16-21 September 2018
CERN
Europe/Zurich timezone

Helium-Jet Ion-Source development for commensal operation at NSCL/FRIB.

18 Sep 2018, 16:45
2h
500/1-201 - Mezzanine (CERN)

500/1-201 - Mezzanine

CERN

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Poster Isotope production, target and ion source techniques Poster Session 2

Speaker

Dr Jiban Jyoti Das (National Superconducting Cyclotron Laboratory)

Description

NSCL is a national user facility with a mission to provide beams of rare isotopes for researchers from around the world. Presently, a rare-isotope beam can only be delivered to one experimental end station. The Helium-Jet Ion Guide System (HJ-IGS) project is aimed at delivering a second radioactive ion beam to another end station by collecting rare isotopes that are not delivered to the primary user. This will be done by thermalizing rare isotopes in a stopping cell placed at suitable focal plane(s) off the ion-optical axis of the A1900 fragment separator. The cell is filled with high pressure helium gas mixed with aerosols. The gas/aerosol mixture is then transported through a capillary to a high temperature plasma ion source, where rare isotopes are separated from Helium, then ionized and accelerated to produce low energy ion beams. Subsequently, these beams will be mass-separated using an isotope separator and delivered to various experimental systems. Essential for the implementation of this concept is that the thermalizing cell and the extraction mechanisms are compact and compatible with existing fragment separator infrastructure.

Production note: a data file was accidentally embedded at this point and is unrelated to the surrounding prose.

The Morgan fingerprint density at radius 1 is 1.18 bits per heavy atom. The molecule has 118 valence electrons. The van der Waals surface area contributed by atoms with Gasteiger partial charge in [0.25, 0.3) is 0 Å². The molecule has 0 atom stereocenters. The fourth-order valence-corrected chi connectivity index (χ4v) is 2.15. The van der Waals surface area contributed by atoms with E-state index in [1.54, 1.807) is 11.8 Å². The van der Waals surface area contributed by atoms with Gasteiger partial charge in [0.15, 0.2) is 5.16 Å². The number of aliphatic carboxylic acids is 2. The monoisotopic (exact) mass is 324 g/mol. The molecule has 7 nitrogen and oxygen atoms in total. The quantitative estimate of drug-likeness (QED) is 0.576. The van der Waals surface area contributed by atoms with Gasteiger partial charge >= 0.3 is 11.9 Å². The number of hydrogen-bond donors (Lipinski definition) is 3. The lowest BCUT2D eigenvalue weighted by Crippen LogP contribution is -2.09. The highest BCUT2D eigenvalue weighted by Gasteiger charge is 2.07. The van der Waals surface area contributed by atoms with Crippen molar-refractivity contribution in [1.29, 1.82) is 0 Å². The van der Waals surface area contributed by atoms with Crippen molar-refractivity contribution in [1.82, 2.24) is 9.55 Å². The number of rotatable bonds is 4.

A unique feature of the HeJet stopping technique compared to other techniques is the absence of space charge limitations, as stopping and ionization regions are physically separate. Stopping efficiencies that are independent of the incident ion rate are expected even at the highest rates to be available at FRIB.
The proof of principle of this concept was tested using 252Cf fission fragments at HRIBF, ORNL. Several dozen n-rich isotopes were thermalized, extracted from the cell and identified from decay gamma rays after transporting to a distance of about 100 ft. Subsequently, a high voltage system and optics was developed and neutron-rich rare isotopes were identified in the extracted as low energy ion beam.
At NSCL, a new isotope separator with matching optics will be added for producing mass separated ion beams. The eventual goal is to then cool these beams using a RFQ cooler and transport the rare isotopes to one of the low-energy experimental end stations or the NSCL re-accelerator. The installation and the initial testing of stopping and transport efficiencies have been completed and preparation for a beam test is in progress.
Acknowledgement: This work is supported by the US National Science Foundation through the MRI Grant No. 1531199.

Primary authors

Dr Jiban Jyoti Das (National Superconducting Cyclotron Laboratory) Prof. Remco Zegers (National Superconducting Cyclotron Laboratory ) Georg Bollen (Michigan State University) Andreas Stolz (Michigan State University) Antonio Villari (Michigan State University)

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